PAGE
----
The joint employer issue at the NLRB continues to be a hotbed of activity.  We last updated our readers on this issue in mid-December.  Here’s what has happened since then:

Developments in the Courts.  At the end of the year, the U.S. Court of Appeals for the D.C. Circuit ruled in the appeal of the Obama Board decision that started it all:  BFI v. NLRB.  The court refused to enforce the NLRB’s order finding joint employer status.  It did so, however, not because it rejected the use of indicia of “indirect control” in the joint employer determination, but rather because the NLRB’s factual analysis in BFI “failed to differentiate between those aspects of indirect control relevant to status as an employer, and those quotidian aspects of common-law third-party contract relationships.”

Rulemaking.  The NLRB continues to move its rulemaking process forward.  The comment period was extended again, however, in light of the D.C. Circuit’s decision.  The current deadline for comments is January 29, 2019.

Congressional Opposition.  Chairman Ring (R) responded last week to a letter from Congressional Democrats who urged that the NLRB withdraw its proposed rulemaking.  Chairman Ring declined to do so, indicating that the NLRB’s majority continued to believe that notice and comment rulemaking was the best way to address the lack of guidance and clarity that exists in BFI.  A copy of the letter is here (pdf) for those interested in the details.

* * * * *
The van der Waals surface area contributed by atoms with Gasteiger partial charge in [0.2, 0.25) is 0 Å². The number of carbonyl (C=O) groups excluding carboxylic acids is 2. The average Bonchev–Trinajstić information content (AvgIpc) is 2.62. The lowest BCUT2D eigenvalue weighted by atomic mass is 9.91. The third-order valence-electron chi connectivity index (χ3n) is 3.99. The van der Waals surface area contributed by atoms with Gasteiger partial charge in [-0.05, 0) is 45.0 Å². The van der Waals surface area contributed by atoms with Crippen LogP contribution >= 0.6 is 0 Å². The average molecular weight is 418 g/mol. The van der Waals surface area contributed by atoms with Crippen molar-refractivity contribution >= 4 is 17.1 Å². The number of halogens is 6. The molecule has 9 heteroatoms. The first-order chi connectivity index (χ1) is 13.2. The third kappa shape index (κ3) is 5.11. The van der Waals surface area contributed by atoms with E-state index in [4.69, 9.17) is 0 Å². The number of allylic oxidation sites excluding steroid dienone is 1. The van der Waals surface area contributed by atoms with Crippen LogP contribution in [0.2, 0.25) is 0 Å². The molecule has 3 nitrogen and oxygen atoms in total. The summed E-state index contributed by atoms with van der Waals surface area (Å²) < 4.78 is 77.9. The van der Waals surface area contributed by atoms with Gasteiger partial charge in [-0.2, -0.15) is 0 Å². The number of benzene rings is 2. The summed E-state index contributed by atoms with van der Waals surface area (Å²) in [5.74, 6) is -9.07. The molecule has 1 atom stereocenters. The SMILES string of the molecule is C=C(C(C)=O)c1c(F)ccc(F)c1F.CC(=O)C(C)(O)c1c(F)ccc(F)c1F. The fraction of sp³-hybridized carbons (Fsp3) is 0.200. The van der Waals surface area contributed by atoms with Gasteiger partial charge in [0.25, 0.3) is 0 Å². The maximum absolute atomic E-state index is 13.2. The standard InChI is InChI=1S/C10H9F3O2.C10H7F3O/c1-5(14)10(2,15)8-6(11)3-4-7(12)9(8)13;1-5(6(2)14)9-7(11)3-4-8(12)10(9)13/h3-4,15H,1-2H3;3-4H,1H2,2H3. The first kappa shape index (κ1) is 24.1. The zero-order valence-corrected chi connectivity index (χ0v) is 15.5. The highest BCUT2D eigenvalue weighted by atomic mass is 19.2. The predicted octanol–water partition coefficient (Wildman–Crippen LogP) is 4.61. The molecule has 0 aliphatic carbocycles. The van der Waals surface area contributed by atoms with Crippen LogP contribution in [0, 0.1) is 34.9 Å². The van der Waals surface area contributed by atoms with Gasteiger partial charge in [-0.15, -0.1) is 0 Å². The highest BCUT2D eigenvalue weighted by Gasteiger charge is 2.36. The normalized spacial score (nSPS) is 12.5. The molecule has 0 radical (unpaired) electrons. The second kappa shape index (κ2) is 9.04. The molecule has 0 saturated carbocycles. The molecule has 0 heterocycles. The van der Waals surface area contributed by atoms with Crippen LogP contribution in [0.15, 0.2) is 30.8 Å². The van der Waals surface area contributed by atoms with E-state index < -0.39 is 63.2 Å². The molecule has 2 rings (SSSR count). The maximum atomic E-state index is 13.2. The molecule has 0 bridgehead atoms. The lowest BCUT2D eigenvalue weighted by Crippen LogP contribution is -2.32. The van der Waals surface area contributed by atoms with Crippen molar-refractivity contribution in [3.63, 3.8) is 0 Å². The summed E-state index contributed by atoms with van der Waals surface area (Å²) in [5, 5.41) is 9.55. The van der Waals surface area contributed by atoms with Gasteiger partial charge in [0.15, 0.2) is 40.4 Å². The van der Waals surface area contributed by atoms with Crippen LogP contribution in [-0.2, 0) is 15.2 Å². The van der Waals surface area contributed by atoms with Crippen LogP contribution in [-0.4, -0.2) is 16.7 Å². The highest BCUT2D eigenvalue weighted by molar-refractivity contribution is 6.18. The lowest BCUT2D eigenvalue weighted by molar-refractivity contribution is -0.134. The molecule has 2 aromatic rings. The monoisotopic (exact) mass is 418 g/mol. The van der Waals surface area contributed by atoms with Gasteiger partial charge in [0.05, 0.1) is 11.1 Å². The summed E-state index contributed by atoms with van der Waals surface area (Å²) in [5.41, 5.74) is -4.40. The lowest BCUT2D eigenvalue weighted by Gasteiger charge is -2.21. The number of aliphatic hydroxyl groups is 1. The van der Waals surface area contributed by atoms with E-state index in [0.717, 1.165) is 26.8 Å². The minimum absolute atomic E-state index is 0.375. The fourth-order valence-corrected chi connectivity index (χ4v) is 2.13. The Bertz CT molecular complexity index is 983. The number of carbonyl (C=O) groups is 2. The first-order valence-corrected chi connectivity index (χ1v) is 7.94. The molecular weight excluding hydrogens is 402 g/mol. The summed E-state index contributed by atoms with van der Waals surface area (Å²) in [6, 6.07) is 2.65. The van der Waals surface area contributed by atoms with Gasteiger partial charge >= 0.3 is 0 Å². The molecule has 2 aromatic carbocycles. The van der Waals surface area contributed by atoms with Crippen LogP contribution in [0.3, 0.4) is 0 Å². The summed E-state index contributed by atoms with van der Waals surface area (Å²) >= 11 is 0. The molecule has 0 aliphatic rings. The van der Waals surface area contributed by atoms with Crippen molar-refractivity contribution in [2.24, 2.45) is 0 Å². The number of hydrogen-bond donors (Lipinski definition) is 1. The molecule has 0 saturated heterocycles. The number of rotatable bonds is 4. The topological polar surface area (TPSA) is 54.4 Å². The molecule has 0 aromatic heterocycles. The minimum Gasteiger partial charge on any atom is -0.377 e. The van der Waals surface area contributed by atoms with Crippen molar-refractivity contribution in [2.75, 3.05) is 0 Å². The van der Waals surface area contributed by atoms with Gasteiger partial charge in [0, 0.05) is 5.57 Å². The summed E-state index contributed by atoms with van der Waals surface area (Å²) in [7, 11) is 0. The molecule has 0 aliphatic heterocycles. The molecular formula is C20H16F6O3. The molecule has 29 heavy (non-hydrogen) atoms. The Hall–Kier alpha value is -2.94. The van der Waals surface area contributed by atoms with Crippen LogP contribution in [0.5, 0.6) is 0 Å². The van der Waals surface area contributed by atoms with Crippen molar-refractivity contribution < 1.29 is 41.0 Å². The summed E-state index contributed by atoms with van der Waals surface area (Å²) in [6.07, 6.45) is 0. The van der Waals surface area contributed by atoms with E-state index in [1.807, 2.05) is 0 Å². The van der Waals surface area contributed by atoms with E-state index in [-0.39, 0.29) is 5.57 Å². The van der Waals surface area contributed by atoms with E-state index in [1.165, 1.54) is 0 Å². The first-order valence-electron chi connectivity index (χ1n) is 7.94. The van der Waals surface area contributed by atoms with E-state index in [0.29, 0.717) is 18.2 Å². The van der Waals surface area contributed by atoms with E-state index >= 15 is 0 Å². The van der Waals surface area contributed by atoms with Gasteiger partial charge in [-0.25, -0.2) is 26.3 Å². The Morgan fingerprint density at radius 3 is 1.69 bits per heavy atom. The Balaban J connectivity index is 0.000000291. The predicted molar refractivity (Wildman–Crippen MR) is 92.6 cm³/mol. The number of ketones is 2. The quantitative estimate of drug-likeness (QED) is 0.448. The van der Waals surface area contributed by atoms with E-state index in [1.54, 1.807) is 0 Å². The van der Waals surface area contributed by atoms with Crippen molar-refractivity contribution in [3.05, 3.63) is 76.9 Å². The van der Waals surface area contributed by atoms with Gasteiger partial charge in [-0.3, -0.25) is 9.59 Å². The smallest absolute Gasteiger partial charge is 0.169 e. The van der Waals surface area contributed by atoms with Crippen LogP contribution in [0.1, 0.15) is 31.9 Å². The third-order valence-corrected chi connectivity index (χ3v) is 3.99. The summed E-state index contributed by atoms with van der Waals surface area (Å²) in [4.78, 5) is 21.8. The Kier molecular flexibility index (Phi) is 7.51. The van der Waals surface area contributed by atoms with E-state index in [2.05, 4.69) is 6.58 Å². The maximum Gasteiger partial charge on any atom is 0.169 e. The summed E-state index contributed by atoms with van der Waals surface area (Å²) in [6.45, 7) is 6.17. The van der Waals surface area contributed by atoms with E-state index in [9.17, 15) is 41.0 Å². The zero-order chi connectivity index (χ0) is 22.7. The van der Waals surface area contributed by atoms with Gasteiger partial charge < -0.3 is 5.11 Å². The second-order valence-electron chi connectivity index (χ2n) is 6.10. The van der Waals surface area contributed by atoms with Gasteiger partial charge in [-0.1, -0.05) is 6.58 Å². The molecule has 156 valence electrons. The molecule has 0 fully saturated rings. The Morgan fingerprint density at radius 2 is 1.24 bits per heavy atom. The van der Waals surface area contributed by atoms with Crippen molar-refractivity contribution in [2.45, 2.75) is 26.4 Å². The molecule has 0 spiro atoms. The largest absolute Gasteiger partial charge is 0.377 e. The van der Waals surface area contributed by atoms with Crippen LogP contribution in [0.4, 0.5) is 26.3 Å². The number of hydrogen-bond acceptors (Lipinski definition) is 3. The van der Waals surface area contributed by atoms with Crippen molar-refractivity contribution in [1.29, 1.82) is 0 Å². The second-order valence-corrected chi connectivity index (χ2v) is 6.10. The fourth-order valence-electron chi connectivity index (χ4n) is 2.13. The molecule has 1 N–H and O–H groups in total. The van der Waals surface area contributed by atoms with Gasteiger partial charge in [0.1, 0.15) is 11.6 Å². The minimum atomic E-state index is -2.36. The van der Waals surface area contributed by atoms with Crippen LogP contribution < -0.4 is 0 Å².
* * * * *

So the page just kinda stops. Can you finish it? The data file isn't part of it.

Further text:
For labor professionals, the current state leaves much to be desired.  The refusal to enforce the NRLB’s order in BFI means there is reason to question its continuing viability.  Clearly, the NLRB’s proposed rule is intended to limit the extent to which “indirect control” plays into the analysis, but that rule is months (at least) from being finalized.  All of this looming at the same time as we start to hear of presidential contenders for the 2020 race, which will clearly have an impact on the NLRB’s alignment on these issues.  So, the best course is going to be to check with a trusted labor law advisor for the most suitable path forward for your particular company and industry.